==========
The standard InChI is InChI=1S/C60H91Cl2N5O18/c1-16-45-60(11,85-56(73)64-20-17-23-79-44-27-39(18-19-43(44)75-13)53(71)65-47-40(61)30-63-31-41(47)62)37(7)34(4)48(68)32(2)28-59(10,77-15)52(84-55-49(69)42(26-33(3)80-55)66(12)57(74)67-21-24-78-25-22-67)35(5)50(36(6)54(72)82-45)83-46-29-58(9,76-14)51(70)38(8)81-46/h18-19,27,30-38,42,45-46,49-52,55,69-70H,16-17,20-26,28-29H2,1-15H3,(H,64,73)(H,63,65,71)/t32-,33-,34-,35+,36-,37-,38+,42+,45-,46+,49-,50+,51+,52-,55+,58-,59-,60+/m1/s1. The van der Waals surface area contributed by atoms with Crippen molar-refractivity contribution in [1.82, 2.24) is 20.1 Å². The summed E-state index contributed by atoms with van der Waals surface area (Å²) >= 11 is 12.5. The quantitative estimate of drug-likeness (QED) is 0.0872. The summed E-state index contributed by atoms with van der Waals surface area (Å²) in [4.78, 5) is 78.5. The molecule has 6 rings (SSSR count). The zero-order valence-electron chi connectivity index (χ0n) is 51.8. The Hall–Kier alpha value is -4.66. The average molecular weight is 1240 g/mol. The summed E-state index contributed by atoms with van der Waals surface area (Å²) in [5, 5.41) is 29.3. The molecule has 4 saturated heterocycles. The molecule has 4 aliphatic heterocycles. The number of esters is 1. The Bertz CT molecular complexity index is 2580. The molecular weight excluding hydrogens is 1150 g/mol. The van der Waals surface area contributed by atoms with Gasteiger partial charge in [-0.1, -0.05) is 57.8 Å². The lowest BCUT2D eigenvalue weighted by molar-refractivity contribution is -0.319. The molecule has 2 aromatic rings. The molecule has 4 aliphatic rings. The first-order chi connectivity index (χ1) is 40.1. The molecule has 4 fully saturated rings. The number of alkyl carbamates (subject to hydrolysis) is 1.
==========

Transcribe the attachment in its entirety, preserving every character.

The standard InChI is InChI=1S/C60H91Cl2N5O18/c1-16-45-60(11,85-56(73)64-20-17-23-79-44-27-39(18-19-43(44)75-13)53(71)65-47-40(61)30-63-31-41(47)62)37(7)34(4)48(68)32(2)28-59(10,77-15)52(84-55-49(69)42(26-33(3)80-55)66(12)57(74)67-21-24-78-25-22-67)35(5)50(36(6)54(72)82-45)83-46-29-58(9,76-14)51(70)38(8)81-46/h18-19,27,30-38,42,45-46,49-52,55,69-70H,16-17,20-26,28-29H2,1-15H3,(H,64,73)(H,63,65,71)/t32-,33-,34-,35+,36-,37-,38+,42+,45-,46+,49-,50+,51+,52-,55+,58-,59-,60+/m1/s1. The van der Waals surface area contributed by atoms with Crippen molar-refractivity contribution in [1.82, 2.24) is 20.1 Å². The summed E-state index contributed by atoms with van der Waals surface area (Å²) >= 11 is 12.5. The quantitative estimate of drug-likeness (QED) is 0.0872. The summed E-state index contributed by atoms with van der Waals surface area (Å²) in [4.78, 5) is 78.5. The molecule has 6 rings (SSSR count). The zero-order valence-electron chi connectivity index (χ0n) is 51.8. The Hall–Kier alpha value is -4.66. The average molecular weight is 1240 g/mol. The summed E-state index contributed by atoms with van der Waals surface area (Å²) in [5, 5.41) is 29.3. The molecule has 4 saturated heterocycles. The molecule has 4 aliphatic heterocycles. The number of esters is 1. The Bertz CT molecular complexity index is 2580. The molecular weight excluding hydrogens is 1150 g/mol. The van der Waals surface area contributed by atoms with Gasteiger partial charge in [-0.1, -0.05) is 57.8 Å². The lowest BCUT2D eigenvalue weighted by molar-refractivity contribution is -0.319. The molecule has 2 aromatic rings. The molecule has 4 aliphatic rings. The first-order chi connectivity index (χ1) is 40.1. The molecule has 4 fully saturated rings. The number of alkyl carbamates (subject to hydrolysis) is 1.